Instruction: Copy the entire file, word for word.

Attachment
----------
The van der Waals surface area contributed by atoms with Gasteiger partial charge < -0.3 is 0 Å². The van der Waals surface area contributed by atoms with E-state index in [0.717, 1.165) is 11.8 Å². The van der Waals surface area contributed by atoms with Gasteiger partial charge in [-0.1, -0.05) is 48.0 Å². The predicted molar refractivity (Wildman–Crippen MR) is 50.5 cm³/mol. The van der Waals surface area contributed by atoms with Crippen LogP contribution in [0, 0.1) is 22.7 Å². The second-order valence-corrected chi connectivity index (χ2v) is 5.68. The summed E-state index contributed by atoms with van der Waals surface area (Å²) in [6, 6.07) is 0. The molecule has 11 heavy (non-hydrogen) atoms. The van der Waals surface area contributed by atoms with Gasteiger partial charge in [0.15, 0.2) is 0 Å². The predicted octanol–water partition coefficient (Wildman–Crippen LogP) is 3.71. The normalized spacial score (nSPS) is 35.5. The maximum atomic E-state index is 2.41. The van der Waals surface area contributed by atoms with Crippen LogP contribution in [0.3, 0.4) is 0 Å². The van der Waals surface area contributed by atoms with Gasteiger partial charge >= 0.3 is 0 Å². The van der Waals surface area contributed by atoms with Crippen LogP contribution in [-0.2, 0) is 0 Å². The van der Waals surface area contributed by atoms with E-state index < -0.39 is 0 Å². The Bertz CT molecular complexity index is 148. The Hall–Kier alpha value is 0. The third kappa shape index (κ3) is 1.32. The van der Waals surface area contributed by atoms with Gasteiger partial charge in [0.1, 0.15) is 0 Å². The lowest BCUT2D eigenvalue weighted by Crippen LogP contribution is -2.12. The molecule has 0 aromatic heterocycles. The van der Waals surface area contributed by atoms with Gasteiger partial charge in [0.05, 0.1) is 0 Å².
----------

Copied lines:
The van der Waals surface area contributed by atoms with Gasteiger partial charge < -0.3 is 0 Å². The van der Waals surface area contributed by atoms with E-state index in [0.717, 1.165) is 11.8 Å². The van der Waals surface area contributed by atoms with Gasteiger partial charge in [-0.1, -0.05) is 48.0 Å². The predicted molar refractivity (Wildman–Crippen MR) is 50.5 cm³/mol. The van der Waals surface area contributed by atoms with Crippen LogP contribution in [0, 0.1) is 22.7 Å². The second-order valence-corrected chi connectivity index (χ2v) is 5.68. The summed E-state index contributed by atoms with van der Waals surface area (Å²) in [6, 6.07) is 0. The molecule has 11 heavy (non-hydrogen) atoms. The van der Waals surface area contributed by atoms with Gasteiger partial charge in [0.15, 0.2) is 0 Å². The predicted octanol–water partition coefficient (Wildman–Crippen LogP) is 3.71. The normalized spacial score (nSPS) is 35.5. The maximum atomic E-state index is 2.41. The van der Waals surface area contributed by atoms with Crippen LogP contribution in [0.3, 0.4) is 0 Å². The van der Waals surface area contributed by atoms with Gasteiger partial charge >= 0.3 is 0 Å². The van der Waals surface area contributed by atoms with Crippen LogP contribution in [-0.2, 0) is 0 Å². The van der Waals surface area contributed by atoms with E-state index < -0.39 is 0 Å². The Bertz CT molecular complexity index is 148. The Hall–Kier alpha value is 0. The third kappa shape index (κ3) is 1.32. The van der Waals surface area contributed by atoms with Gasteiger partial charge in [0.1, 0.15) is 0 Å². The lowest BCUT2D eigenvalue weighted by Crippen LogP contribution is -2.12. The molecule has 0 aromatic heterocycles. The van der Waals surface area contributed by atoms with Gasteiger partial charge in [0.05, 0.1) is 0 Å².